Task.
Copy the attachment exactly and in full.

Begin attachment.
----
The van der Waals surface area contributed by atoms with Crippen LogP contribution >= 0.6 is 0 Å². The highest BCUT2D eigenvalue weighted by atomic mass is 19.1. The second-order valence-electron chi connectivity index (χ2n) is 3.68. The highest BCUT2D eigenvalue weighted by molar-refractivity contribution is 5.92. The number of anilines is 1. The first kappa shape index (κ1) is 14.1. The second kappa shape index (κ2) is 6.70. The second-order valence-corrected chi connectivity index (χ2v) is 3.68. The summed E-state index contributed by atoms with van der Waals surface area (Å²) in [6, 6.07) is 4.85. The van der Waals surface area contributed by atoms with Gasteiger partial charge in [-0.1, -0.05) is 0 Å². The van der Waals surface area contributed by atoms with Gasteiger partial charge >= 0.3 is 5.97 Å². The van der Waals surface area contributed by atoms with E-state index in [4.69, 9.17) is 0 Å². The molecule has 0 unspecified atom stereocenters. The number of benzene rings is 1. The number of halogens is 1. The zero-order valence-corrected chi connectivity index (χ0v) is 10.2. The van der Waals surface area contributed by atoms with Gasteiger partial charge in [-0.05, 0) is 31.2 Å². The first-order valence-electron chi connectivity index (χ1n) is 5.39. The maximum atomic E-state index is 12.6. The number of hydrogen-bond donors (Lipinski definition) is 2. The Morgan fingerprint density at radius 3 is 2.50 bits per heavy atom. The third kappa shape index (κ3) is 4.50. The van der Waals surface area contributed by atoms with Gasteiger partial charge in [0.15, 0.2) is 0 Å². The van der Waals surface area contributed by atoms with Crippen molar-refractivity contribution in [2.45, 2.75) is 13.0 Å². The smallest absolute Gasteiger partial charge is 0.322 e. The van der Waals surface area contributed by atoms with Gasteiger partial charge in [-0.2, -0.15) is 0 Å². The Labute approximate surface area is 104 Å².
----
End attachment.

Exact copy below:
The van der Waals surface area contributed by atoms with Crippen LogP contribution >= 0.6 is 0 Å². The highest BCUT2D eigenvalue weighted by atomic mass is 19.1. The second-order valence-electron chi connectivity index (χ2n) is 3.68. The highest BCUT2D eigenvalue weighted by molar-refractivity contribution is 5.92. The number of anilines is 1. The first kappa shape index (κ1) is 14.1. The second kappa shape index (κ2) is 6.70. The second-order valence-corrected chi connectivity index (χ2v) is 3.68. The summed E-state index contributed by atoms with van der Waals surface area (Å²) in [6, 6.07) is 4.85. The van der Waals surface area contributed by atoms with Gasteiger partial charge in [-0.1, -0.05) is 0 Å². The van der Waals surface area contributed by atoms with Gasteiger partial charge >= 0.3 is 5.97 Å². The van der Waals surface area contributed by atoms with E-state index in [4.69, 9.17) is 0 Å². The molecule has 0 unspecified atom stereocenters. The number of benzene rings is 1. The number of halogens is 1. The zero-order valence-corrected chi connectivity index (χ0v) is 10.2. The van der Waals surface area contributed by atoms with Gasteiger partial charge in [-0.05, 0) is 31.2 Å². The first-order valence-electron chi connectivity index (χ1n) is 5.39. The maximum atomic E-state index is 12.6. The number of hydrogen-bond donors (Lipinski definition) is 2. The Morgan fingerprint density at radius 3 is 2.50 bits per heavy atom. The third kappa shape index (κ3) is 4.50. The van der Waals surface area contributed by atoms with Gasteiger partial charge in [0.15, 0.2) is 0 Å². The van der Waals surface area contributed by atoms with Crippen molar-refractivity contribution in [2.45, 2.75) is 13.0 Å². The smallest absolute Gasteiger partial charge is 0.322 e. The van der Waals surface area contributed by atoms with Gasteiger partial charge in [-0.2, -0.15) is 0 Å². The Labute approximate surface area is 104 Å².